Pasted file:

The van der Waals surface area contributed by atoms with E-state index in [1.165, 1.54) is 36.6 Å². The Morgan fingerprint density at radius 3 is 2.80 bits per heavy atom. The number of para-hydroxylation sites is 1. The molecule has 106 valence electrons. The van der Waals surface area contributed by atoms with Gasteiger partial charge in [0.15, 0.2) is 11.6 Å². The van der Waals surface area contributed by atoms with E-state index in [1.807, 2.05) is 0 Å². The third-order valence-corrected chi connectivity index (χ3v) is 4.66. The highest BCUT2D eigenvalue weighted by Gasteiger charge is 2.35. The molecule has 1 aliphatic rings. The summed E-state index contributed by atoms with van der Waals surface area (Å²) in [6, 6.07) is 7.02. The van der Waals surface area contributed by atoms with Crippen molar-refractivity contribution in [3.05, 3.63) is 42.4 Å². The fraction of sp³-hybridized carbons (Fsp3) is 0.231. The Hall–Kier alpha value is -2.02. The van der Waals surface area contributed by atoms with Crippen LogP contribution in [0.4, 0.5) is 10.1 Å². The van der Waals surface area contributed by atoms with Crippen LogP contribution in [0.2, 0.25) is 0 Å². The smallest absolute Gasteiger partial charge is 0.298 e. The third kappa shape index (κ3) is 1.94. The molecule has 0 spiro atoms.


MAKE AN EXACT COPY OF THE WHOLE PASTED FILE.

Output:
The van der Waals surface area contributed by atoms with E-state index in [1.165, 1.54) is 36.6 Å². The Morgan fingerprint density at radius 3 is 2.80 bits per heavy atom. The number of para-hydroxylation sites is 1. The molecule has 106 valence electrons. The van der Waals surface area contributed by atoms with Gasteiger partial charge in [0.15, 0.2) is 11.6 Å². The van der Waals surface area contributed by atoms with E-state index in [1.807, 2.05) is 0 Å². The third-order valence-corrected chi connectivity index (χ3v) is 4.66. The highest BCUT2D eigenvalue weighted by Gasteiger charge is 2.35. The molecule has 1 aliphatic rings. The summed E-state index contributed by atoms with van der Waals surface area (Å²) in [6, 6.07) is 7.02. The van der Waals surface area contributed by atoms with Crippen molar-refractivity contribution in [3.05, 3.63) is 42.4 Å². The fraction of sp³-hybridized carbons (Fsp3) is 0.231. The Hall–Kier alpha value is -2.02. The van der Waals surface area contributed by atoms with Crippen LogP contribution in [0.4, 0.5) is 10.1 Å². The van der Waals surface area contributed by atoms with Crippen LogP contribution in [0.2, 0.25) is 0 Å². The smallest absolute Gasteiger partial charge is 0.298 e. The third kappa shape index (κ3) is 1.94. The molecule has 0 spiro atoms.